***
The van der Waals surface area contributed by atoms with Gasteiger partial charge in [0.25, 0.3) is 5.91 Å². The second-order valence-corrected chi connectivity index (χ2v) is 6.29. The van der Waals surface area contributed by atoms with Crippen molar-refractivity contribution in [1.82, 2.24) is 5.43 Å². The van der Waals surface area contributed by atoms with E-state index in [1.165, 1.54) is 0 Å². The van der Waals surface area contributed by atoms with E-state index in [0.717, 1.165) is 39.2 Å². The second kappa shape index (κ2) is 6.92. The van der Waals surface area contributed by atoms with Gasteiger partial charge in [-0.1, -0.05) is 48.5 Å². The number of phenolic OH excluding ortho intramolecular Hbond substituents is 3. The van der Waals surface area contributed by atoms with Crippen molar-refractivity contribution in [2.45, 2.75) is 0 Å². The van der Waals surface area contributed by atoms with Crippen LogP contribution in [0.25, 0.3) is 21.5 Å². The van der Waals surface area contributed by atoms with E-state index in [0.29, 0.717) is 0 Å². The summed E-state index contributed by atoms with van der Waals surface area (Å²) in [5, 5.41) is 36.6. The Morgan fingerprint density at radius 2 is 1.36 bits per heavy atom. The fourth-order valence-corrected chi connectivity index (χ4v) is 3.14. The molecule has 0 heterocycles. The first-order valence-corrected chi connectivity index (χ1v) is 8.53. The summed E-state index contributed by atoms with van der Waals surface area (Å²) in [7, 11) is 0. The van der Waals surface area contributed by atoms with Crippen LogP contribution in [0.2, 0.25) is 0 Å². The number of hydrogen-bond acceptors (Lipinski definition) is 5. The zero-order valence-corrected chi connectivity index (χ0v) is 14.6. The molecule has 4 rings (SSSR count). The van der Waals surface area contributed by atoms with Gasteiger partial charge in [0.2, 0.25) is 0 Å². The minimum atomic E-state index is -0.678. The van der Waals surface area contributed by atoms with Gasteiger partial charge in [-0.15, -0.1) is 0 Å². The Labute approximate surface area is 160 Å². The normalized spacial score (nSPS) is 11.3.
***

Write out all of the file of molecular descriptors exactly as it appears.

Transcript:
The van der Waals surface area contributed by atoms with Gasteiger partial charge in [0.25, 0.3) is 5.91 Å². The second-order valence-corrected chi connectivity index (χ2v) is 6.29. The van der Waals surface area contributed by atoms with Crippen molar-refractivity contribution in [1.82, 2.24) is 5.43 Å². The van der Waals surface area contributed by atoms with E-state index in [1.165, 1.54) is 0 Å². The van der Waals surface area contributed by atoms with E-state index in [0.717, 1.165) is 39.2 Å². The second kappa shape index (κ2) is 6.92. The van der Waals surface area contributed by atoms with Gasteiger partial charge in [-0.1, -0.05) is 48.5 Å². The number of phenolic OH excluding ortho intramolecular Hbond substituents is 3. The van der Waals surface area contributed by atoms with Crippen molar-refractivity contribution in [2.45, 2.75) is 0 Å². The van der Waals surface area contributed by atoms with Crippen LogP contribution in [0.25, 0.3) is 21.5 Å². The van der Waals surface area contributed by atoms with E-state index in [0.29, 0.717) is 0 Å². The summed E-state index contributed by atoms with van der Waals surface area (Å²) in [5, 5.41) is 36.6. The Morgan fingerprint density at radius 2 is 1.36 bits per heavy atom. The fourth-order valence-corrected chi connectivity index (χ4v) is 3.14. The molecule has 0 heterocycles. The first-order valence-corrected chi connectivity index (χ1v) is 8.53. The summed E-state index contributed by atoms with van der Waals surface area (Å²) in [7, 11) is 0. The van der Waals surface area contributed by atoms with Crippen LogP contribution in [0.2, 0.25) is 0 Å². The number of hydrogen-bond acceptors (Lipinski definition) is 5. The zero-order valence-corrected chi connectivity index (χ0v) is 14.6. The molecule has 4 rings (SSSR count). The van der Waals surface area contributed by atoms with Gasteiger partial charge in [0.2, 0.25) is 0 Å². The minimum atomic E-state index is -0.678. The van der Waals surface area contributed by atoms with Gasteiger partial charge in [-0.15, -0.1) is 0 Å². The Labute approximate surface area is 160 Å². The normalized spacial score (nSPS) is 11.3.